Chemotherapy for Breast Cancer
- Clea Shearer, the beloved professional organizer and Netflix star who recently announced her breast cancer diagnosis, is starting chemotherapy soon.
- Chemotherapy for breast cancer uses strong drugs to kill cancer all over the body.
- It’s possible that patients get this treatment to shrink a tumor before surgery, afterward to get rid of any remaining cancer cells (like Clea) or on its own if the patient cannot have surgery.
In a Thursday evening Instagram post, the 40-year-old from Nashville, Tenn., said she’ll be starting chemotherapy for her stage 2 breast cancer in two week — on May 19.Read More
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“Am I nervous? Absolutely. But am I ready? Absolutely. Chemo won’t be fun, but it will be FINE! And when this is all done, I’m going to live to be 95,” she added.
“For now, I’m tackling the next two weeks and getting everything I need organized and ready to go. In the meantime, I walked 3 miles today! Thanks for being with me on this journey.”
Clea Shearer lives in Tennessee with her husband, John, and their two children, Stella, 11, and Sutton, 7. She co-founded The Home Edit with her best friend and business partner Joanna Teplin, 42. Their business became such a success that Netflix opted to make a television show of it. Netflix released the second season of Get Organized with the Home Edit on April 1.
Clea Shearer’s Breast Cancer Diagnosis
Last month, Clea Shearer announced that she had been diagnosed with breast cancer and that she would be undergoing a double mastectomy.
“I found a lump myself (in) the last week of February,” Clea posted to Instagram on April 7. “I had been trying to make an appt with my OB(GYN) for several months, and even when I told them I found a lump, they couldn’t accommodate me. I had to request a mammogram from my general doctor, which led to an ultrasound, and then an emergency triple biopsy.”
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Clea, who’s been sharing regular updates about her health on Instagram, was originally told her cancer was stage 1, but during the nine-hour surgery on Friday, April 8, doctors found cancer in one of her lymph nodes, which elevated the cancer to stage 2. The type of breast cancer Clea was diagnosed with hasn’t been been made public yet, but she said her cancer is “aggressive and fast-moving,” however, “I caught it early.”
She had two tumors, one measuring 2 centimeter in size and the other 3 centimeters (she was originally told each tumor was 1 centimeter). The tumors were sent to a lab in order to determine if Clea will need chemotherapy or radiation, and as stated earlier, it turns out she’ll need both.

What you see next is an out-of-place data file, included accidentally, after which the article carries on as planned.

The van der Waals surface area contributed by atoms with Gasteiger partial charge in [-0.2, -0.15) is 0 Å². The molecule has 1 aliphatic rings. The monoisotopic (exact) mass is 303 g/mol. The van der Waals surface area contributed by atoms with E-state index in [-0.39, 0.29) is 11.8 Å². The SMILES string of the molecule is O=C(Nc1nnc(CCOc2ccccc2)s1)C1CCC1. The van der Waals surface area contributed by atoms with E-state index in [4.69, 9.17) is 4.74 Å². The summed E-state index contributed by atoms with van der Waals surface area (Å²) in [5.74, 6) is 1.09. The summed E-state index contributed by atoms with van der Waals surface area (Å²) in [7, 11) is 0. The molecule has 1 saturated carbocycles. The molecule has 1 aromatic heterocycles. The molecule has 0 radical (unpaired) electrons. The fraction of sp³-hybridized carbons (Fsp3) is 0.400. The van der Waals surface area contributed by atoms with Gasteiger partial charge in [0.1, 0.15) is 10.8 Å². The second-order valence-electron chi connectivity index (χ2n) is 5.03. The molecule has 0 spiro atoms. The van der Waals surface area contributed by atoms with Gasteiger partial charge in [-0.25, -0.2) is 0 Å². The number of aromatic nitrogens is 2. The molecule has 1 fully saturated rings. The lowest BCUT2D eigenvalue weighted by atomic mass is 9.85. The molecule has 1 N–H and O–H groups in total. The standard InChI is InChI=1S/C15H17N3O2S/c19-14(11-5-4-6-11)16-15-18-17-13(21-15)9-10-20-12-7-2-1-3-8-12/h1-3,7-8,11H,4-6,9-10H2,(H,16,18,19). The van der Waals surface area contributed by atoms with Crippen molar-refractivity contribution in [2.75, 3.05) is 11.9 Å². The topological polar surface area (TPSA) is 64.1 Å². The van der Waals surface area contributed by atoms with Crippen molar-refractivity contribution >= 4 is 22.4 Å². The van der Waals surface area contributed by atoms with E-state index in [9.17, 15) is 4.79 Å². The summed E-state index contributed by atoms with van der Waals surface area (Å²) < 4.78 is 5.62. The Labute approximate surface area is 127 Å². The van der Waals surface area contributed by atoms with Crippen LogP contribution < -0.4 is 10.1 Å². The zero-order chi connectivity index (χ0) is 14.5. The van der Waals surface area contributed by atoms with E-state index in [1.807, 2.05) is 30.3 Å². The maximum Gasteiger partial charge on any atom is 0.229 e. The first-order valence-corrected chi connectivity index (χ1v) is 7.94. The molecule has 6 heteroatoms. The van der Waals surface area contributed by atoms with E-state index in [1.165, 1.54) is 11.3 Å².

According to her Instagram, Clea underwent a second breast cancer surgery recently because “some of my skin tissue is just NOT having it…” She’s currently recovering at home.
Chemotherapy for Breast Cancer
Chemotherapy for breast cancer uses strong drugs to kill cancer all over the body. It’s possible that patients get this treatment to shrink a tumor before surgery, afterward to get rid of any remaining cancer cells (like Clea Shearer) or on its own if the patient cannot have surgery.
Whether or not to have chemotherapy can also be the patient’s choice, depending on their age, the type of cancer they have and its stage.
If the patient’s breast cancer is triple-negative, which means the three main types of receptors — estrogen, progesterone and the HER2 protein — don’t fuel the cancer, chemotherapy is typically the treatment. This is because the cancer does not respond to certain targeted therapies.
Women who are diagnosed with HER2-positive breast cancer have high levels of the HER2 protein on the outside of their cancer cells. For patients with early-stage disease, meaning they have relatively small tumors and no lymph involvement, a number of HER2-directed therapies have dramatically changed the landscape. These include chemotherapy drug trastuzumab (brand name: Herceptin), as well as pertuzumab (brand name: Perjeta), which is a monoclonal antibody used in combination with chemotherapy.
Chemotherapy Side Effects
There are quite a few side effects that come along with chemotherapy treatment; one of the most common, and dreaded, is hair loss. Other side effects of chemotherapy can include nausea, constipation and neuropathy.
“It’s one of the things that people can see from the outside that people may know that you are ill,” Vivian Ruszkiewicz, a nurse practitioner with OhioHealth, a not-for-profit system of hospitals and health care providers in Columbus, Ohio, previously told SurvivorNet, “and that poses a lot of stress for patients.”
There are a large number of chemotherapy treatments that cause hair loss, but not all of them, she added. Others cause hair thinning. (If you’re concerned about your hair, talk to your doctor or nurse practitioner about what to expect from your chemotherapy treatment.)
Ruszkiewicz said that some people who only experience partial hair loss still choose to wear a wig, like many people who lose their hair completely, before chemotherapy so that they’re prepared and “can feel more like themselves during chemotherapy.”
She adds that hair loss begins about three to four weeks after your first chemotherapy treatment; you could start to see some hair regrowth about four to six weeks after your last treatment.
“Then it will kind of continue from there, as long as you aren’t being treated with another medication that might cause hair loss,” she added. “But in general, most people do have a resumption of hair growth, and can slowly over time put away their wigs and scarves, and are able to kind of go back to what they expected in terms of their hair growth.”
In other words, remember that hair loss is temporary!